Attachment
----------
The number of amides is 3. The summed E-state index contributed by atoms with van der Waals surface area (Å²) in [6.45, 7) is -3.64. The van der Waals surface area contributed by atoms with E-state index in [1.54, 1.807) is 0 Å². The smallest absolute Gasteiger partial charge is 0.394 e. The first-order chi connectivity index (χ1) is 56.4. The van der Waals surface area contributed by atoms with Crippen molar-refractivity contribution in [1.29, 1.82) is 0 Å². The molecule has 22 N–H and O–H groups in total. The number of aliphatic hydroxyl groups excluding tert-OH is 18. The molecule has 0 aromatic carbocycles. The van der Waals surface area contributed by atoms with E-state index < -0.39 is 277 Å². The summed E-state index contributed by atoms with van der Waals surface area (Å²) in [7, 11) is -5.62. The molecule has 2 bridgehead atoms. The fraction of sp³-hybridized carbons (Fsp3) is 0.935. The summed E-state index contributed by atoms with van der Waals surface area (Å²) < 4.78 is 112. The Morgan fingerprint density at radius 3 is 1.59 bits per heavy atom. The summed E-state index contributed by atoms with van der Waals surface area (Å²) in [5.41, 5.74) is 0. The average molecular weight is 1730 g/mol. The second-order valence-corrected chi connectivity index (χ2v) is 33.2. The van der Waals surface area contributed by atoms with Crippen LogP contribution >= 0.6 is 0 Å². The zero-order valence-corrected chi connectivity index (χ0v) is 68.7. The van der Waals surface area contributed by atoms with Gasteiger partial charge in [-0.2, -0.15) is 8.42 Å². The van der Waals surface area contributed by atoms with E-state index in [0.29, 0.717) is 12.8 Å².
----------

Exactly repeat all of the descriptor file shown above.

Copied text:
The number of amides is 3. The summed E-state index contributed by atoms with van der Waals surface area (Å²) in [6.45, 7) is -3.64. The van der Waals surface area contributed by atoms with E-state index in [1.54, 1.807) is 0 Å². The smallest absolute Gasteiger partial charge is 0.394 e. The first-order chi connectivity index (χ1) is 56.4. The van der Waals surface area contributed by atoms with Crippen molar-refractivity contribution in [1.29, 1.82) is 0 Å². The molecule has 22 N–H and O–H groups in total. The number of aliphatic hydroxyl groups excluding tert-OH is 18. The molecule has 0 aromatic carbocycles. The van der Waals surface area contributed by atoms with E-state index < -0.39 is 277 Å². The summed E-state index contributed by atoms with van der Waals surface area (Å²) in [7, 11) is -5.62. The molecule has 2 bridgehead atoms. The fraction of sp³-hybridized carbons (Fsp3) is 0.935. The summed E-state index contributed by atoms with van der Waals surface area (Å²) < 4.78 is 112. The Morgan fingerprint density at radius 3 is 1.59 bits per heavy atom. The summed E-state index contributed by atoms with van der Waals surface area (Å²) in [5.41, 5.74) is 0. The average molecular weight is 1730 g/mol. The second-order valence-corrected chi connectivity index (χ2v) is 33.2. The van der Waals surface area contributed by atoms with Crippen LogP contribution >= 0.6 is 0 Å². The zero-order valence-corrected chi connectivity index (χ0v) is 68.7. The van der Waals surface area contributed by atoms with Gasteiger partial charge in [-0.2, -0.15) is 8.42 Å². The van der Waals surface area contributed by atoms with E-state index in [0.29, 0.717) is 12.8 Å².